The surprise announcement came October 3rd.

PPL had about 300 customers signed up for its BPL trial.

Eric Olena, ARRL Eastern Pennsylvania Section Manager, has had members of his section staff and other hams in the region closely monitoring PPL's market trial. He says the announcement was good news.

"We're very excited about it and very happy that it has come to that point," Olena says. "Although we were of fairly sound mind that that was going to come about.

"The decisions behind the idea to promote it seemed rather flawed at least from our way of thinking and we thought it would just be a matter of time, we were hoping it would be a lot less time, that it would come to light that this was not a technology that would work properly."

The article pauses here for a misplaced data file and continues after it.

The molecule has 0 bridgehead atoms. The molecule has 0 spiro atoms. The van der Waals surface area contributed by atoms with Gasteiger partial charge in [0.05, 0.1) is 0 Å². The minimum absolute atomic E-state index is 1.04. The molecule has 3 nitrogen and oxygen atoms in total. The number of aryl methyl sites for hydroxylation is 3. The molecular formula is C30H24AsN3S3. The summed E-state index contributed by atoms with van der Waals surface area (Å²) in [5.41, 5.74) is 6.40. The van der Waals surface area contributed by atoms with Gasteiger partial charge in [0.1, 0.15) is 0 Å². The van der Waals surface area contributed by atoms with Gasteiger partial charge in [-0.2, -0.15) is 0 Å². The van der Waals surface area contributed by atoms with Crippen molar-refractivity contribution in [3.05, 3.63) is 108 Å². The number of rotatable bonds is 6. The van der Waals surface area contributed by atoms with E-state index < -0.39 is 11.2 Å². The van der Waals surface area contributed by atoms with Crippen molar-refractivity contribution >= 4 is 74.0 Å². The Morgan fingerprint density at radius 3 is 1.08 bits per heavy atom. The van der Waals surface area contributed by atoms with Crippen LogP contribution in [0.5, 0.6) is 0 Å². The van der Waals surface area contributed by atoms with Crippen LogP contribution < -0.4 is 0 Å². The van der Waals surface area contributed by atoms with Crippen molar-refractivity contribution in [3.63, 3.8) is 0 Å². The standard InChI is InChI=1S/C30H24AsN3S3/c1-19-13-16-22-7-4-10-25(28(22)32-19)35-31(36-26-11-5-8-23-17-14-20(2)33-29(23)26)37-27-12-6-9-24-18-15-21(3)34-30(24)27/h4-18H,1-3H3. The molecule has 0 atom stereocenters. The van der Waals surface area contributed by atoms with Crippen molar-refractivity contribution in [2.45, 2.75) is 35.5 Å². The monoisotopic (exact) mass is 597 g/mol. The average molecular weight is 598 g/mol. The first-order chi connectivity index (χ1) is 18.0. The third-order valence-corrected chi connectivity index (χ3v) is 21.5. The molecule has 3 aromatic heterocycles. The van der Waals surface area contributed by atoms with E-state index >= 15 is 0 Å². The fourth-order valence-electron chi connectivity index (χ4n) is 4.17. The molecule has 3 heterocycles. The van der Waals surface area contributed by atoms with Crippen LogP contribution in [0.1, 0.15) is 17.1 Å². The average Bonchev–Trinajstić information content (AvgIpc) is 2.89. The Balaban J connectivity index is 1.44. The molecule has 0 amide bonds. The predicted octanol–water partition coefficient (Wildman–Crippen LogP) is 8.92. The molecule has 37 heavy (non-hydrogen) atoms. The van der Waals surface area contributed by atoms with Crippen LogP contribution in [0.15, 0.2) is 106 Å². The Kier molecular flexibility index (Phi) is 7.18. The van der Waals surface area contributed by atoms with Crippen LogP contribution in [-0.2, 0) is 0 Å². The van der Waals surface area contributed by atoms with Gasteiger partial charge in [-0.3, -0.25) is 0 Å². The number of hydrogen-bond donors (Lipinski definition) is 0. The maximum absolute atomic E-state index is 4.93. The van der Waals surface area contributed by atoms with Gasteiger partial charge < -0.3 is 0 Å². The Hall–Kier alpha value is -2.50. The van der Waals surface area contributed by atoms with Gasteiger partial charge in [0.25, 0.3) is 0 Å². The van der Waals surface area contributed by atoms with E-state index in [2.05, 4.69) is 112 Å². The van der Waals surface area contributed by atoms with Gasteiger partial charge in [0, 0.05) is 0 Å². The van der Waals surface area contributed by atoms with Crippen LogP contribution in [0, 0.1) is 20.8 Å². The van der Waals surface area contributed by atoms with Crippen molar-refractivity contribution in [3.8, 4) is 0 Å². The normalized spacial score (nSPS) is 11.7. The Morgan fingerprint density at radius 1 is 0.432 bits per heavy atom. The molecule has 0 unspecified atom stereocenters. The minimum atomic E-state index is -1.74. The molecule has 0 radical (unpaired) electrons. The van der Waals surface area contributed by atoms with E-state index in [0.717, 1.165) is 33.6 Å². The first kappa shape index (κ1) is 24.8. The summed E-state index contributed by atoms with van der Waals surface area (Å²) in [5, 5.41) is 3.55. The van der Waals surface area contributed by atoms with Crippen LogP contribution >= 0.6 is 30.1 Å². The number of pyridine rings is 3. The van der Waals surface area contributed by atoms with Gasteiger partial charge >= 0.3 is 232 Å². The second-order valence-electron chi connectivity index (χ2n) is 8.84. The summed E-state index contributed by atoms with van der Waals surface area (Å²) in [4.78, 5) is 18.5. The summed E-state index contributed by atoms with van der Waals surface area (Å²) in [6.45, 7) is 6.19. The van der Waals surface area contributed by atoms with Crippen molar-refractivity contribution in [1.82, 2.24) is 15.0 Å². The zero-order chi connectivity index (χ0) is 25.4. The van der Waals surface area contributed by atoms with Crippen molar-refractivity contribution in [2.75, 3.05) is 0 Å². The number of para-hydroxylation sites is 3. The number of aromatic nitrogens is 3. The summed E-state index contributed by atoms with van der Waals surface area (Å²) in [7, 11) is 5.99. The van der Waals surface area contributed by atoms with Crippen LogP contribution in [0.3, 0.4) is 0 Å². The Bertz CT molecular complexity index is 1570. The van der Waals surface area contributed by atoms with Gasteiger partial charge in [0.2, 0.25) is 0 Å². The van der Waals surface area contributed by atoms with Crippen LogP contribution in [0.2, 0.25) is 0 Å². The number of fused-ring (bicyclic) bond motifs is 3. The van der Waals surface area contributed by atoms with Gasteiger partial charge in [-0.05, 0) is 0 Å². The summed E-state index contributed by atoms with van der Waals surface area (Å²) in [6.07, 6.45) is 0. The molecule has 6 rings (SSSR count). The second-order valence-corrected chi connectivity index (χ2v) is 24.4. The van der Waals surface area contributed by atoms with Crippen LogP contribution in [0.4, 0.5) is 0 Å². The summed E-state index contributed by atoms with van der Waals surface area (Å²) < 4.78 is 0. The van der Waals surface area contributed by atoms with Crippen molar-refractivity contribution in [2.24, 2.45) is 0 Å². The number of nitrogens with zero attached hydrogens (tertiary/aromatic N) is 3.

Olena says ARRL's top technical representative on BPL, Ed Hare, W1RFI, took the early field measurements of the BPL interference in Emmaus, Pennsylvania - just outside of Allentown - where PPL launched its trial. At that time, PPL dismissed the interference concerns raised by Hare and hams in the region.

Olena says information that got back to his staff shows PPL - at least internally - recognized those concerns were legitimate.

"We had heard indirectly and we can't really attribute it to a particular source or how reliable it is that they were having some serious interference problems even with their own equipment with this type of technology running," Olena says.

A PPL official quoted in news stories about the company's decision to discontinue BPL service cited two reasons for abandoning the system. Neither one mentioned interference.

The official blamed competition from the cable and telephone companies for blocking the company from charging the rates it needed for the service to be profitable.